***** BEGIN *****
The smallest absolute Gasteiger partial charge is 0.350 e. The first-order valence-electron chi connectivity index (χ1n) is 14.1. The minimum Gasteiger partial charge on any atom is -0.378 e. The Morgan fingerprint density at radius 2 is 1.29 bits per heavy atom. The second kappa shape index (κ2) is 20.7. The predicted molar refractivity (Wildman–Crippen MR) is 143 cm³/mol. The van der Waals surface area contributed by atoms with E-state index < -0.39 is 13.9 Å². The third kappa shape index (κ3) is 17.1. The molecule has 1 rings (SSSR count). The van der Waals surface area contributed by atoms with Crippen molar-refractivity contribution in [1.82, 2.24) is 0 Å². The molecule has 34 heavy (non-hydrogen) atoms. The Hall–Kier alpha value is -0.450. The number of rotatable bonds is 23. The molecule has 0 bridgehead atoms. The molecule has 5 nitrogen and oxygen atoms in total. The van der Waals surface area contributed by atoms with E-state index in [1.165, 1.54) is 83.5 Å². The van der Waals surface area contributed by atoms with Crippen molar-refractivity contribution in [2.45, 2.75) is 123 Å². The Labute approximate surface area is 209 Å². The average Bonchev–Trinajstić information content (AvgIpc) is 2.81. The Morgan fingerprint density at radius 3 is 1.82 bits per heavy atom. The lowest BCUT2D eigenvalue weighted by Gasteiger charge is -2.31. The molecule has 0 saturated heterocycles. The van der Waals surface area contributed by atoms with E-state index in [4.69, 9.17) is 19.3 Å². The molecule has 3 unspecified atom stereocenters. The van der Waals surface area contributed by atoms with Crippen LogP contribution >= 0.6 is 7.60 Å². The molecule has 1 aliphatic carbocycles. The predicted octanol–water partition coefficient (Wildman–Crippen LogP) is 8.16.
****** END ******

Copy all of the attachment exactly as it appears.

The smallest absolute Gasteiger partial charge is 0.350 e. The first-order valence-electron chi connectivity index (χ1n) is 14.1. The minimum Gasteiger partial charge on any atom is -0.378 e. The Morgan fingerprint density at radius 2 is 1.29 bits per heavy atom. The second kappa shape index (κ2) is 20.7. The predicted molar refractivity (Wildman–Crippen MR) is 143 cm³/mol. The van der Waals surface area contributed by atoms with E-state index < -0.39 is 13.9 Å². The third kappa shape index (κ3) is 17.1. The molecule has 1 rings (SSSR count). The van der Waals surface area contributed by atoms with Crippen molar-refractivity contribution in [1.82, 2.24) is 0 Å². The molecule has 34 heavy (non-hydrogen) atoms. The Hall–Kier alpha value is -0.450. The number of rotatable bonds is 23. The molecule has 0 bridgehead atoms. The molecule has 5 nitrogen and oxygen atoms in total. The van der Waals surface area contributed by atoms with E-state index in [1.165, 1.54) is 83.5 Å². The van der Waals surface area contributed by atoms with Crippen molar-refractivity contribution in [2.45, 2.75) is 123 Å². The Labute approximate surface area is 209 Å². The average Bonchev–Trinajstić information content (AvgIpc) is 2.81. The Morgan fingerprint density at radius 3 is 1.82 bits per heavy atom. The lowest BCUT2D eigenvalue weighted by Gasteiger charge is -2.31. The molecule has 0 saturated heterocycles. The van der Waals surface area contributed by atoms with E-state index in [4.69, 9.17) is 19.3 Å². The molecule has 3 unspecified atom stereocenters. The van der Waals surface area contributed by atoms with Crippen LogP contribution >= 0.6 is 7.60 Å². The molecule has 1 aliphatic carbocycles. The predicted octanol–water partition coefficient (Wildman–Crippen LogP) is 8.16.